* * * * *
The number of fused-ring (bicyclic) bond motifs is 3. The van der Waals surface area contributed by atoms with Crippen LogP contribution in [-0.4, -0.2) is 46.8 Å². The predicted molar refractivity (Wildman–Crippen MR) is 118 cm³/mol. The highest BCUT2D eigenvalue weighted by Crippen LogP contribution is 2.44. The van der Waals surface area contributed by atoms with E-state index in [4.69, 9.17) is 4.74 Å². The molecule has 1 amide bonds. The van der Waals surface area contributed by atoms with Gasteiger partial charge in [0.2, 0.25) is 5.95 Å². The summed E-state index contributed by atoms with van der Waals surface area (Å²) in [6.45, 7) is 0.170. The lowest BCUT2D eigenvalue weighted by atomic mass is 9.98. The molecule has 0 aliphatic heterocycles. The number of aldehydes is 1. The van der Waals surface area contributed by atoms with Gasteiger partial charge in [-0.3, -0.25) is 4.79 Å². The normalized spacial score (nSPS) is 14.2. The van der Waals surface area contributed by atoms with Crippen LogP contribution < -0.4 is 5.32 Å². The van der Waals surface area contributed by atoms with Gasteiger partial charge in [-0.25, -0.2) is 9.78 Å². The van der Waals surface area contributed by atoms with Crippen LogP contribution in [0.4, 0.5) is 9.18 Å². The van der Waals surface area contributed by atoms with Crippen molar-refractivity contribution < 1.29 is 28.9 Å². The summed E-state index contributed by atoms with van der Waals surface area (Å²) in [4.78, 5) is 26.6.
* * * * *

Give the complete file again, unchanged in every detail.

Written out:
The number of fused-ring (bicyclic) bond motifs is 3. The van der Waals surface area contributed by atoms with Crippen LogP contribution in [-0.4, -0.2) is 46.8 Å². The predicted molar refractivity (Wildman–Crippen MR) is 118 cm³/mol. The highest BCUT2D eigenvalue weighted by Crippen LogP contribution is 2.44. The van der Waals surface area contributed by atoms with E-state index in [4.69, 9.17) is 4.74 Å². The molecule has 1 amide bonds. The van der Waals surface area contributed by atoms with Gasteiger partial charge in [0.2, 0.25) is 5.95 Å². The summed E-state index contributed by atoms with van der Waals surface area (Å²) in [6.45, 7) is 0.170. The lowest BCUT2D eigenvalue weighted by atomic mass is 9.98. The molecule has 0 aliphatic heterocycles. The number of aldehydes is 1. The van der Waals surface area contributed by atoms with Gasteiger partial charge in [-0.3, -0.25) is 4.79 Å². The normalized spacial score (nSPS) is 14.2. The van der Waals surface area contributed by atoms with Crippen LogP contribution < -0.4 is 5.32 Å². The van der Waals surface area contributed by atoms with Gasteiger partial charge in [-0.25, -0.2) is 9.78 Å². The van der Waals surface area contributed by atoms with Crippen LogP contribution in [0.4, 0.5) is 9.18 Å². The van der Waals surface area contributed by atoms with Crippen molar-refractivity contribution < 1.29 is 28.9 Å². The summed E-state index contributed by atoms with van der Waals surface area (Å²) in [4.78, 5) is 26.6.